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Algorithm Visualization

Sorting algorithms are especially amenable to pictorial representations that make plain their dynamic characteristics. We have already seen, in figures throughout this chapter, several examples that illustrate this point. Visual representations are both so useful in understanding the operation sorting algorithms and so easy to create, that we digress briefly to discuss the topic.

Perhaps the simplest way to create visualizations of sorting algorithms is to use PostScript (see ), as illustrated in Screenshot. Little could be more straightforward than to plot an array of points, given their coordinates. Similarly, implementing a Java program that creates PostScript programs like this is not much more difficult than implementing one that prints out the contents of the array periodically, as shown in Program 6.15.

Screenshot PostScript visualization of array contents

This PostScript program plots the contents of an array of numbers between 0 and 1 by calling the function dot, with the index and value of each array entry as arguments. The values w and h are the width and height of the frame, respectively, and N is the number of values in the array. The dot function scales the index to be an x coordinate between 0 and w by multiplying by w and dividing by N, and the value to be a y coordinate between 0 and h by multiplying by h. It then draws a filled circle of radius 2 at (x,y).

Of course, Java also has a Graphics object with associated drawing methods, and we might simply use those directly for creating a visualization (see Exercise 6.42). We leave that for an exercise because in Java it is more interesting and not much more difficult to consider dynamic visual respresentations, where we can watch the items move through the array as it is sorted.

Programs 6.16 and 6.17 implement a sample Java sorting animation in a Java applet. The implementation is based on instrumenting the exch method to change the visual representation every time the sorting algorithm does an exchange.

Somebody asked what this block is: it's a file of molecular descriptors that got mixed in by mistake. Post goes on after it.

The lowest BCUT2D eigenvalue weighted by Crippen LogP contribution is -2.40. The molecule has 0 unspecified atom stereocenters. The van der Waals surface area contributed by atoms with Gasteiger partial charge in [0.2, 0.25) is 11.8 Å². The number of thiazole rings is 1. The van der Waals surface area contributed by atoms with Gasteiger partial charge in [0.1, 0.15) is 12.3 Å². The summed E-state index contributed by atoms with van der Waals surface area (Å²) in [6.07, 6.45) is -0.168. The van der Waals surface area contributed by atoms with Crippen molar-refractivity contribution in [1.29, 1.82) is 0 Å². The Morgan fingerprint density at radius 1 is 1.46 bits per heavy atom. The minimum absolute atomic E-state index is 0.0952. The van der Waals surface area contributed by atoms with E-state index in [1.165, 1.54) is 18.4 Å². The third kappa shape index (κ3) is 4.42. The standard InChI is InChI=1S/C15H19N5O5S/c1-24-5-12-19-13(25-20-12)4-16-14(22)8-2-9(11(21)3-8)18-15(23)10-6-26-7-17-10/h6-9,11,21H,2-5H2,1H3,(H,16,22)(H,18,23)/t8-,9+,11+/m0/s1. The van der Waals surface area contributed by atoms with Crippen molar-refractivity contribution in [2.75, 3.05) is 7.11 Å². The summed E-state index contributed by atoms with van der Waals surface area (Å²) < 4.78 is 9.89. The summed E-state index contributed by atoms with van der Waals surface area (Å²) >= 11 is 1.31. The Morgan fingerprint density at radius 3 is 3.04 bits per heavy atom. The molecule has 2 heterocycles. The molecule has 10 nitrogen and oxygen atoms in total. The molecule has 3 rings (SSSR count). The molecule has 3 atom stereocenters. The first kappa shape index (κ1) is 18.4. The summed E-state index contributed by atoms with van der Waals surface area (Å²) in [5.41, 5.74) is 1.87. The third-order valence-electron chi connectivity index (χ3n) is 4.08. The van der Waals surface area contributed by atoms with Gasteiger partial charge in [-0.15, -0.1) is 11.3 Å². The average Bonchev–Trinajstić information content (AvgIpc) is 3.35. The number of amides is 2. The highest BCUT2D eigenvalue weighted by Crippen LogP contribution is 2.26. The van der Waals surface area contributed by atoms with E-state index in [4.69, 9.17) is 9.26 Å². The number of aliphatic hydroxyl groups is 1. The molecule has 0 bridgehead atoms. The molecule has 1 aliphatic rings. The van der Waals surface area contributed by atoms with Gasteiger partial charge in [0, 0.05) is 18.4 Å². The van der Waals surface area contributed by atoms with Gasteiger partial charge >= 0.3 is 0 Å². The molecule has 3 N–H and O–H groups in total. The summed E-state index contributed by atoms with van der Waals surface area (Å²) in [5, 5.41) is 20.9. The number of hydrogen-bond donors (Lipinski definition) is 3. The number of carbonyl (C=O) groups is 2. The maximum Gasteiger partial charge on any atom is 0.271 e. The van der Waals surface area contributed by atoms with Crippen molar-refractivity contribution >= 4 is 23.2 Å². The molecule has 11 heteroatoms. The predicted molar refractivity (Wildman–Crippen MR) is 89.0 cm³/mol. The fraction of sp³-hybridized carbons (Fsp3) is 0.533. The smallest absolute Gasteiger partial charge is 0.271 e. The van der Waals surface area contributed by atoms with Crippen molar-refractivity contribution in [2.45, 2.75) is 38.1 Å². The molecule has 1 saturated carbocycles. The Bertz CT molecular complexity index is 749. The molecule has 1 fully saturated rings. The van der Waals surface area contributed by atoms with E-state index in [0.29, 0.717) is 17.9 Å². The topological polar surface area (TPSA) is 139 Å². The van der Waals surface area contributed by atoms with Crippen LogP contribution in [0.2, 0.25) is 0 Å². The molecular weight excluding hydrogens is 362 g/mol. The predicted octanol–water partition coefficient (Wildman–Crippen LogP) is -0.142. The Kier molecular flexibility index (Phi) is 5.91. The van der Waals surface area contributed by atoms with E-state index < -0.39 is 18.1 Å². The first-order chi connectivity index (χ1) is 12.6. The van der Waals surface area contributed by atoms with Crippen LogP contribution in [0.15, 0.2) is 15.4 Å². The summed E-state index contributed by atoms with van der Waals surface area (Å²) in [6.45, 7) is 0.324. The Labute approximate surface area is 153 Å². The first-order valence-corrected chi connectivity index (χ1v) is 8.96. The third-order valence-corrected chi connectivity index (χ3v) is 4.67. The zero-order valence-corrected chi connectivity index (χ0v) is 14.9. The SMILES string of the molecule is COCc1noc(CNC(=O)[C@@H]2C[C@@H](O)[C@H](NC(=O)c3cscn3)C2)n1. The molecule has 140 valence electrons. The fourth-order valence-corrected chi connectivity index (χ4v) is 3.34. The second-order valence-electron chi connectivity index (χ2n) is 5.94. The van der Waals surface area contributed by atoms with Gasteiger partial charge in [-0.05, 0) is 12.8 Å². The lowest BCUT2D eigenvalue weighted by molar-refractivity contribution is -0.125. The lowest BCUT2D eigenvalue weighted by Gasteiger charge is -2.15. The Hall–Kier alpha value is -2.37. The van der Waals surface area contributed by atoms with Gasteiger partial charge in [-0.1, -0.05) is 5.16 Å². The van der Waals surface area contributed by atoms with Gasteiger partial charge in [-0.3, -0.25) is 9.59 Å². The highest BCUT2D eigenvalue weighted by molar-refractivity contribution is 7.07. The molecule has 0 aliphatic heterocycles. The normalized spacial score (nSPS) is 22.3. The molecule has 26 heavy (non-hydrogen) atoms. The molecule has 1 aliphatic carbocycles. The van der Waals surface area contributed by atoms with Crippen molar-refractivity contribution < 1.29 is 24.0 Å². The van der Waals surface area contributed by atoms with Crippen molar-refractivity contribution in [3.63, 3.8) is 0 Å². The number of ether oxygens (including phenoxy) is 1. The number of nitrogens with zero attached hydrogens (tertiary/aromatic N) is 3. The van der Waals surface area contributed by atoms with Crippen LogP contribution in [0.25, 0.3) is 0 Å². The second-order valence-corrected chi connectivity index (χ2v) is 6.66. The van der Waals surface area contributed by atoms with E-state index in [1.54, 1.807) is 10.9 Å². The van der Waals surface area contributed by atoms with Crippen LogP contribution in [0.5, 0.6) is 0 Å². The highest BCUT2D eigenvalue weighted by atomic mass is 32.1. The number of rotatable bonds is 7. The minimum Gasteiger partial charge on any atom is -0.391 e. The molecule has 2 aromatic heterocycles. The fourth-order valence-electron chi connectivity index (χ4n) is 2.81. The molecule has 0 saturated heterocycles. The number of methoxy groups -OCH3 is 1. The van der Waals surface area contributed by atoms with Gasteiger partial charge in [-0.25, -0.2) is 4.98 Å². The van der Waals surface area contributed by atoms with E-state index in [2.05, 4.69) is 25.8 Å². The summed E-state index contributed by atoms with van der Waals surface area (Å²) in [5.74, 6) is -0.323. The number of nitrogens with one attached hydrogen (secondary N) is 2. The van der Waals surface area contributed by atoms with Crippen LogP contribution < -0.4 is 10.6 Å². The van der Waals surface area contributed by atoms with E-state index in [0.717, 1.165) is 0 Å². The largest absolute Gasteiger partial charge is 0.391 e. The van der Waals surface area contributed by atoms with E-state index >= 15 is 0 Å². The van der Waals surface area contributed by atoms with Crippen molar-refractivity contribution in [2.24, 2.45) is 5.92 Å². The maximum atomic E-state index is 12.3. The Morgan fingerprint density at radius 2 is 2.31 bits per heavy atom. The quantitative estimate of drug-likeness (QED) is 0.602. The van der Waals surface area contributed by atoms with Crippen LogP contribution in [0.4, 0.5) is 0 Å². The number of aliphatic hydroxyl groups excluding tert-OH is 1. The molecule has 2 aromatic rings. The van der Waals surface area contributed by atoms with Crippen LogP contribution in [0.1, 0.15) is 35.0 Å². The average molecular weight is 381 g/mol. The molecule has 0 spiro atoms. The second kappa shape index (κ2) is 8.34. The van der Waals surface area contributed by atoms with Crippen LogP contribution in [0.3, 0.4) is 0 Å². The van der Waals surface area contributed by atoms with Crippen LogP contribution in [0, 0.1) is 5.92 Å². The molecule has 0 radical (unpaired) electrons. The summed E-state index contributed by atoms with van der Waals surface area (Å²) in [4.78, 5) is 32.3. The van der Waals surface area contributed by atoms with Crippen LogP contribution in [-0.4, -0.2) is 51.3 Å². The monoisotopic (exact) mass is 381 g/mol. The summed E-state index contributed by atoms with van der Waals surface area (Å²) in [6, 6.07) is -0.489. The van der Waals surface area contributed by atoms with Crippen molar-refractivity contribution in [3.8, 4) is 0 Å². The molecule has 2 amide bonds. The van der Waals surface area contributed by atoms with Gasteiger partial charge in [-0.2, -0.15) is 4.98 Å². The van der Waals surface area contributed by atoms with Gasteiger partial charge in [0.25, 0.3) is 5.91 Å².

Visualizing a sorting algorithm

This program prints out a PostScript program like the one in Screenshot. The constants h and w give the height and width (respectively) of the frames (in points), and the constant cuts gives the number of frames. The show method prints the code that plots the values in the array, and the sort is instrumented to call show at appropriate intervals.

```class Visualize { private static final int cuts = 5, h = 72, w = 72; static int N; static void sort(double a[], int l, int r) { double t; for (int i = l; i <= r; i++) { for (int j = i; j > l; j--) if (a[j] < a[j-1]) exch(a, j-1, j); if (i*cuts % N == 0) show(a, l, r); } } static void show(double[] a, int l, int r) { for (int i = l; i <= r; i++) { float x = h*((float) i) / ((float) N); float y = w*((float) a[i]); Out.println(x + " " + y + " dot"); } Out.println(1.1*w + " 0 translate"); } public static void main(String[] args) { N = Integer.parseInt(args[0]); double a[] = new double[N]; for (int i = 0; i < N; i++) a[i] = Math.random(); Out.print("72 72 translate "); Out.print("/dot {moveto currentpoint"); Out.println(" 2 0 360 arc fill} def"); sort(a, 0, N-1); } }
```

While some details vary, you usually can run the animation by starting an appletviewer or a browser with an .html file containing the following HTML code:

```<applet code=SortAnimate.class width=640 height=480> <param name=N value="200"> </applet>
```

In many Java implementations, this simple strategy provides a very effective animation; in others, the animation may not run smoothly depending on the system load, buffering strategies and other factors.

It is beyond the scope of this tutorial to examine all of the issues involved in developing effective animations; on the other hand, getting a basic animation like this one working is well worth the effort. For example, we can get an effective animation for any exchange-based sorting algorithm in Program 6.17 without changing the sort code at all.

It is important to bear in mind that we should not draw conclusions about performance from visualizations and animations unless we have been careful in building them. For example, if we animate selection sort with Program 6.16, the animation finishes far faster than for insertion sort, simply because, as we have already noted, selection sort does so few exchanges. If we were to instrument comparisons as well as exchanges in the animation, then the relative performance of the animations would be more representative of the relative performance of the algorithms.